GATLINBURG, Tn. — From afar, the recent fires carving into the foothills of the Great Smoky Mountains looked like lights glowing on a series of green Christmas trees.
The flames left large swaths of one of the nation’s most popular tourist destinations unrecognizable. Tennessee Gov. Bill Haslam called it the worst fire the state had seen in a century.
The fire’s destructive path ravaged almost 18,000 acres. Along the way, the wildfires killed at least 14 people, damaged or destroyed about 1,400 buildings and displaced more than 14,000 residents and visitors.
But a series of blessed rains knocked out all the fires and the city of Gatlinburg, Pigeon Forge and the area has reopened to the public today as plans for holiday events continue amid recovery efforts in the wake of last week’s deadly wildfires.
The wildfires started on Chimneys Top Trial on Nov. 23, with high winds spreading them into Gatlinburg, Pigeon Forge and Sevier County. Fourteen people were killed in the blaze, almost 2,500 structures were damaged or destroyed and 17,000 acres were burned. An evacuation order for Gatlinburg remained in place for more than a week.
Two juveniles have been arrested and charged with aggravated arson in connection with the blaze.
Visitors heading back to Gatlinburg will find all major roadways open though some city roads may be closed for utility work. Downtown Gatlinburg was mostly spared in the fire and the vast majority of businesses are open. Officials said visitors may see smoke rising from the Great Smoky Mountain National Park but the area is being monitored and patrolled.
Ripley’s Aquarium opened early Friday morning after being closed more than a week. Employees were forced to evacuate and leave the animals behind as the fire approached but marine biologists were able to get into the building within 24 hours and all animals were OK.
“It’s the aquarium you all know and love. Everything here is fine, and we are even decorated and ready for Christmas,” said Ryan DeSear, general manager of Ripley’s Aquarium of the Smokies. “If you came right now to downtown Gatlinburg, you wouldn’t know that anything happened. You can walk up and down the streets, and all your favorite places are still here and ready for business.”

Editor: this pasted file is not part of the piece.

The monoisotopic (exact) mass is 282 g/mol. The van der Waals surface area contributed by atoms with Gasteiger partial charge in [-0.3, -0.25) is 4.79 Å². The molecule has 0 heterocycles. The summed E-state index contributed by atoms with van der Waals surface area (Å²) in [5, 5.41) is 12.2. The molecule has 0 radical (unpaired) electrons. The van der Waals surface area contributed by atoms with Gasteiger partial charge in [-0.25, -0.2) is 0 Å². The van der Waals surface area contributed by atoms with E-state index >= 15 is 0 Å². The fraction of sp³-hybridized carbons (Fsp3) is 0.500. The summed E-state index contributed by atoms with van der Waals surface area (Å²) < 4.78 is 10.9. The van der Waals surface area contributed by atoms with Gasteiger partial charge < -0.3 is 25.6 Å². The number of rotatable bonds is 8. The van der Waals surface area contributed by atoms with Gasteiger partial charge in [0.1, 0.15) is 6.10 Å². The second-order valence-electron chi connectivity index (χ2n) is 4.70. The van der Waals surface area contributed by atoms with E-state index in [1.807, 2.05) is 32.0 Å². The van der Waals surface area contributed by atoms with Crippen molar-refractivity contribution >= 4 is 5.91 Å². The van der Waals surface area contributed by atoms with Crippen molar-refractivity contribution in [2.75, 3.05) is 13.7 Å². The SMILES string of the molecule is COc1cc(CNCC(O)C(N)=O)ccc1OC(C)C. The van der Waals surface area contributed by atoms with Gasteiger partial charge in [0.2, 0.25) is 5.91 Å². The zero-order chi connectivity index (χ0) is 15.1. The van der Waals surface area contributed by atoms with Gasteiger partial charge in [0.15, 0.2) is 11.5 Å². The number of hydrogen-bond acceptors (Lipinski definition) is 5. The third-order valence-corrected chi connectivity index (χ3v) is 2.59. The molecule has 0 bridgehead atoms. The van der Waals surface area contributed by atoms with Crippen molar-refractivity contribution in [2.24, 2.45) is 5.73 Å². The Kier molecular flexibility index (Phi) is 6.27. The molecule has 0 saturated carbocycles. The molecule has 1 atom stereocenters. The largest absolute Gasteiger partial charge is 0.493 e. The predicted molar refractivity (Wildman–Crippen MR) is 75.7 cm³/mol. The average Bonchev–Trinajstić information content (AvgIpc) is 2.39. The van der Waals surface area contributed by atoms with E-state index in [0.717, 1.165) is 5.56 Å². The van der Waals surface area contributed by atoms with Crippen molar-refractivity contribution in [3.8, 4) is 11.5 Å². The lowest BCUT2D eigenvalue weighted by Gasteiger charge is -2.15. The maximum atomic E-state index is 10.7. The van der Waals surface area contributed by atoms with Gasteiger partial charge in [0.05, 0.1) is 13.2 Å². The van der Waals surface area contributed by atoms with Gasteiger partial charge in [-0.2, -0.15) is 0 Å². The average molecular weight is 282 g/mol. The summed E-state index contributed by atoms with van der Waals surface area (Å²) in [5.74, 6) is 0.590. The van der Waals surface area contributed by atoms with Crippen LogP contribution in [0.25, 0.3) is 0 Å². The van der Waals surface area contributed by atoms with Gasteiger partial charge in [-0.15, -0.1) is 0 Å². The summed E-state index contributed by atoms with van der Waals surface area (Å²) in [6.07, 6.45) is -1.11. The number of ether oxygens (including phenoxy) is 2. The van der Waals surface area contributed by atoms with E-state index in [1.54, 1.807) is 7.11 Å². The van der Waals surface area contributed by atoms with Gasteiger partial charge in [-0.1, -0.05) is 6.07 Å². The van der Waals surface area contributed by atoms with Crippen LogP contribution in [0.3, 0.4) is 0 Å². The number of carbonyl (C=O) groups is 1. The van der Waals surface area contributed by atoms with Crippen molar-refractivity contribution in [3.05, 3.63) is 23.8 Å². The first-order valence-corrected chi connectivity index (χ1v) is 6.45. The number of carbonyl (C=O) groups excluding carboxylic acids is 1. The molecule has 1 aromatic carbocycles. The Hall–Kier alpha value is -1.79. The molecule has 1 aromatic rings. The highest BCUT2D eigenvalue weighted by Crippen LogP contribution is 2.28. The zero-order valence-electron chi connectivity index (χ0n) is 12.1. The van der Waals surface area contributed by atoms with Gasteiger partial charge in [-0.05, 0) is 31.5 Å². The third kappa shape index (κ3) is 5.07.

Great Smoky Mountain National Park has reopened as well.
“The past several1 days have been the most challenging and emotional days our community has likely ever had to endure,” Superintendent Cassius Cash said. “The amount of love, strength, and support offered to our community has been inspirational not only to us, but also to those watching from across the world. Our community has shone brightly in the midst of this disaster and proven that we are truly mountain tough.”
The following trails are closed due to wind or fire damage: Chimney Tops Trail, Road Prong Trail, Sugarland Mountain Trail from Mt Collins Shelter to Little River Road, Huskey Gap Trail, Rough Creek Trail, Old Sugarlands Trail, Twin Creeks Trail, Baskins Creek Trail, Bull Head Trail, Rainbow Falls Trail, Trillium Gap Trail, Grapeyard Ridge Trail from Campsite 32 to Roaring Fork Motor Nature Trail, Gatlinburg Trail, Cove Mountain Trail, Sugarland Valley Nature Trail, Noah Bud Ogle Nature Trail, Cove Hardwood Nature Trail, the Sugarlands Horse Concession trails, and the quiet walkways along Newfound Gap Road.
The Gatlinburg Winter Magic Trolley Ride of Lights restarted on Dec. 12.
The fate of the annual New Year’s Eve Ball Drop hasn’t been determined, according to city officials.
Nearly 50,000 people generally attend the Dec. 31 event held at the base of the Space Needle. The celebration typically includes a fireworks show choreographed with music broadcast from the 400-foot tall structure equipped with LED lights.
City officials said they are still determining if they will hold the New Year’s Eve event.
For information about how to go about assisting the Gatlinburg recovery effort ofr more information, contact the city at www.gatlinburg.com.